Medicine has a tradition of doing what the prof says you must do, and where people fall out of line, they quickly get bullied back in. The NEMLC echoes the WHO; the NDOH makes sure its structures follow the NEMLC. Even some doctors in private practice, who are risk-averse, are made to tow the authoritarian line.
The threat of legal impact in South Africa is also moot. A court order has made ivermectin legal for use off-label, and SAHPRAs Controlled Compassionate Use Programme is still in place.
Reducing the ability to detect spin is risible. Last week a large media house flighted a short six-month-old video (for two days), which was loaded with misinformation about ivermectin. It was mischievously entitled “Pet Parasite Drug ivermectin touted as Covid-19 treatment”. Not only have science and perceptions around ivermectin been advanced since the video was made in January, but the title perpetuates the incorrect assumption that ivermectin is an animal drug. This has been used as an argument by many opposing the use of ivermectin in Covid-19 and is very misleading. In the same vein the NEMCL’s donkey graphic, above, also perpetuates this myth.
In the video, Dr Dale Bratzler incorrectly states that “most people will get better with either salt tablets or ivermectin”, implying that ivermectin has no advantage over a placebo. This is untrue given the trials that had been published up to January. He further states (that by January 2021) only lab studies had been concluded, which is incorrect, and since then, has become more inaccurate. He continues to state misleadingly that there are serious adverse effects such as liver failure.
Ivermectin has been used successfully for over four decades to treat onchocerciasis (river blindness) and other parasitic diseases. VigiAccess is the WHOs database of all adverse drug events and is available online (VigiAccess.org). According to VigiAccess, there are 5621 (10 August 2021) adverse events recorded since 1992, after over 4 billion human doses. Compare this with remdesivir and tocilizimab standard drug regimens given to most hospitalised Covid-19 patients in South Africa. Since 2019 remdesivir has had 7073 adverse reactions, and since 2005 Tocilizumab has had 51334.
Which leads nicely to their next point. After starting the Ivermectin Interest Group with Dr Yakub Essack in December, I have realised just how research literate so many of our frontline doctors are. My bibliography of published research gets shared widely every time it’s updated. The public can rest assured that the doctors who use ivermectin in their regimens are looking past the “insufficient evidence” rhetoric, doing their own reading of academic publications and are putting the lives of their patients first.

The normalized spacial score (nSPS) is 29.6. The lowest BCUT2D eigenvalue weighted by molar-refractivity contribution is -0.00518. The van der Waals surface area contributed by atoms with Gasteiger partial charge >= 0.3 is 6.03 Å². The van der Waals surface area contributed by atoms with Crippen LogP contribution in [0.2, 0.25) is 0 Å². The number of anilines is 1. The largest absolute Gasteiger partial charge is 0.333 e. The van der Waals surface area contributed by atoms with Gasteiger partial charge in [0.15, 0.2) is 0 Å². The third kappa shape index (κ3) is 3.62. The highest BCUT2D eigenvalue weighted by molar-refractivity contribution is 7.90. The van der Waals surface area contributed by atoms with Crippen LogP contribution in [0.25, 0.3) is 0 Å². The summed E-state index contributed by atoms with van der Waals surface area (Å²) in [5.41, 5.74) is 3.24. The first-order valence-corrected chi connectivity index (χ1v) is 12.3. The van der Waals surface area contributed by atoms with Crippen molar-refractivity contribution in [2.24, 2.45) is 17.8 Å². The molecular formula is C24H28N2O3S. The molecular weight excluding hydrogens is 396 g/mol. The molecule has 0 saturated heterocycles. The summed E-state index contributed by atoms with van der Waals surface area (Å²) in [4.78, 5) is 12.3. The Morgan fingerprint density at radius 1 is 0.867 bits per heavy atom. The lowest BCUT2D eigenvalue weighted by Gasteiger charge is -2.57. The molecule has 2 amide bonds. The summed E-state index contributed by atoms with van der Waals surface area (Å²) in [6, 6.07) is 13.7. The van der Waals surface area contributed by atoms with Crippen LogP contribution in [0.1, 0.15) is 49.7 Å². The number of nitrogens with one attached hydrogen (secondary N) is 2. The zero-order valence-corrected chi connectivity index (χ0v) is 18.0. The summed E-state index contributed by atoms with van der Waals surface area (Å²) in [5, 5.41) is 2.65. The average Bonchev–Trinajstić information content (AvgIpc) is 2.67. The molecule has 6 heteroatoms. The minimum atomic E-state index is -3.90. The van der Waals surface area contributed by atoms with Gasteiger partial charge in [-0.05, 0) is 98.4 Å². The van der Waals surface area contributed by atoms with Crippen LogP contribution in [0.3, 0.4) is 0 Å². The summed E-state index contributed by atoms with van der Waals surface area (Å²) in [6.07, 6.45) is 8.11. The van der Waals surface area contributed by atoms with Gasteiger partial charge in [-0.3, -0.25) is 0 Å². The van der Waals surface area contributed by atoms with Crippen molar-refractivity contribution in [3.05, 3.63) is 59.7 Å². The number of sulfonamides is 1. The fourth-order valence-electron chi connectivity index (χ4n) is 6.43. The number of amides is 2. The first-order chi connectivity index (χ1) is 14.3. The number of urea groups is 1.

Informed consent is a requirement of SAHPRAs Controlled Compassionate Use Program. It is provided for on p 9 of their Section 21 application form, which can be found on their website. An informed consent document is not mandatory for the off-label use of ivermectin, but many doctors have used it. All doctors who follow good clinical practice will at the very least discuss the medications with their patients.
There is a glaring lack of science in the NEMLCs seven-point rationale to prevent the use of ivermectin outside of a clinical trial. Are they science denialists? They have also completely ignored the scientific evidence and views of leading scientists and doctors who believe that ivermectin complements the vaccine rollout.It can reduce sickness and hospital admissions and that lives can be saved NOW; before we have herd immunity, before we have emergency use for the novel drugs in the pipeline, and before any large DBRCT results for ivermectin are published. The question is, are they genuinely acting in the interests of the sick patient?
1 Saied SM, Saied EM, Kabbash IA, Abdo SA. Vaccine hesitancy: Beliefs and barriers associated with COVID‐19 vaccination among Egyptian medical students. Journal of medical virology. 2021 Jul;93(7): 4280-91.
- Prof Colleen Aldous has a doctorate and is a full Professor and Health Care Scientist at UKZN’s medical school where she runs the doctoral academy at the College of Health Sciences. She has published over 130 peer-reviewed articles in rated journals.
- Dr Nathi Mdladla is an Associate Professor and Head of Department of Intensive Care Medicine at the Dr George Mukhari Academic Hospital and Sefako Makgatho University. He currently manages the only Academic ICU treating COVID-19 with Ivermectin in South Africa. He is also a Cardiac Anaesthetist in private practice and the Co-Founder of the Southern African Society of Cardiothoracic Anaesthesiologists and currently its Deputy President.
- Let’s not overlook Ivermectin, it saves lives – Professor Colleen Aldous
- Covid has us hijacked by medical professionals – Colleen Aldous and Warren Parker
- Ivermectin: facts and science are in its favour – Dr Rapiti